While the results may seem overwhelming, it’s useful to consider whether the required content will be more useful if created or curated. Remember that third-party content is 4x to 7x more credible than brand-generated content so curating some of the content in the above table is an effective way to save time and alleviate stress while convincing your prospects in the process.
While brand awareness is the main objective at the top of the funnel, your goals as you progress to the bottom should shift to lead generation through creating and curating content.
Optimize your content to convert
Organize your content framework to convert: each piece of content you publish (whether it’s original, curated, repurposed content) should be optimized for conversion. Always include engaging CTAs on your blog posts to drive traffic to your landing pages and generate more leads.
Always be auditing
You should conduct regular in-depth audits as a staple of your daily content production processes. While this may be unnecessary at first, you need to make it common practice to analyze the performance of your content as you create more of it. In order to determine the effectiveness of your content and improve it, you need to have a concrete method for measuring the ROI. This includes careful and regular monitoring of total views, qualified leads, revenue, etc. generated by each piece of content. You should also track the conversion rates for each post, which will help you better optimize, update, re-purpose and recycle your content over time. Vital practices if you want to save time and produce more quality content!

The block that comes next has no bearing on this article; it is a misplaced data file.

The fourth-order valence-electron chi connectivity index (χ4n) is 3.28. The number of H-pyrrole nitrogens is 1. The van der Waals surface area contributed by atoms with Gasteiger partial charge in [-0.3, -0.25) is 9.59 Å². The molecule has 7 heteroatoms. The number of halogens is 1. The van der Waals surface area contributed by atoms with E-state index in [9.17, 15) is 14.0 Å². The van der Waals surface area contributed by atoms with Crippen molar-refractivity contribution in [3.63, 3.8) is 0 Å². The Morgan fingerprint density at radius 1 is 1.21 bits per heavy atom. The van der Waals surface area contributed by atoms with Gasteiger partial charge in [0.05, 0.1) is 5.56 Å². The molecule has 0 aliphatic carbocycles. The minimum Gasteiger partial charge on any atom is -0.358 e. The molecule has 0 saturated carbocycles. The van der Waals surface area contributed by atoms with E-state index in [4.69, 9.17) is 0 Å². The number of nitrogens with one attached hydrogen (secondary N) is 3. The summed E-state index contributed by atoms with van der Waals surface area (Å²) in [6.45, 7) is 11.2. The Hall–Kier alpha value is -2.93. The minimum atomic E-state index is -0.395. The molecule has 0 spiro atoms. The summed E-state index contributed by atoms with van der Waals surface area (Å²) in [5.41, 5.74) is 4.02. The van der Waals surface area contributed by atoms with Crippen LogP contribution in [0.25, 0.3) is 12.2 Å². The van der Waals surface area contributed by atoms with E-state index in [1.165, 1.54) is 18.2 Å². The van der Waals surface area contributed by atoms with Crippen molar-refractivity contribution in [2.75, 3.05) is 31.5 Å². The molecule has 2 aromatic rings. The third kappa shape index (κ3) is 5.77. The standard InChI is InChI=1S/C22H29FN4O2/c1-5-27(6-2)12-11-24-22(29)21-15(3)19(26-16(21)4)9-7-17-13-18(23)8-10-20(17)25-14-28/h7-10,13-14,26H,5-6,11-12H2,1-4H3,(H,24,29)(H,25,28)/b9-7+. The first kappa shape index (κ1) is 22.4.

If you want more information on how to look at the right KPIs to measure the ROI of your content marketing efforts, check out this simple content marketing analytics framework!
A helpful things to keep you on track during the writing process:
- Provide value for your audience: Every sentence or paragraph you write should be crafted with the goal of providing value to your audience. Your content should be about them and how specifically you can add value to their lives, not self-promotional and about your brand.
- Keep it consistent: As straightforward as it may seem, it’s easy to get lost in the writing process and forget the original purpose of your post. Steer away from bombarding your readers with too much information in one blog post. This is not the context for that. Instead, think strategically and save some of your ideas to develop into a few good blog posts down the line.
If you want to get 30 effective techniques to master content marketing along with valuable insights from 10+ influencers like Mark Schaefer, Rebecca Lieb, Lee Odden, Jason Miller or Ian Cleary, download our free eBook now!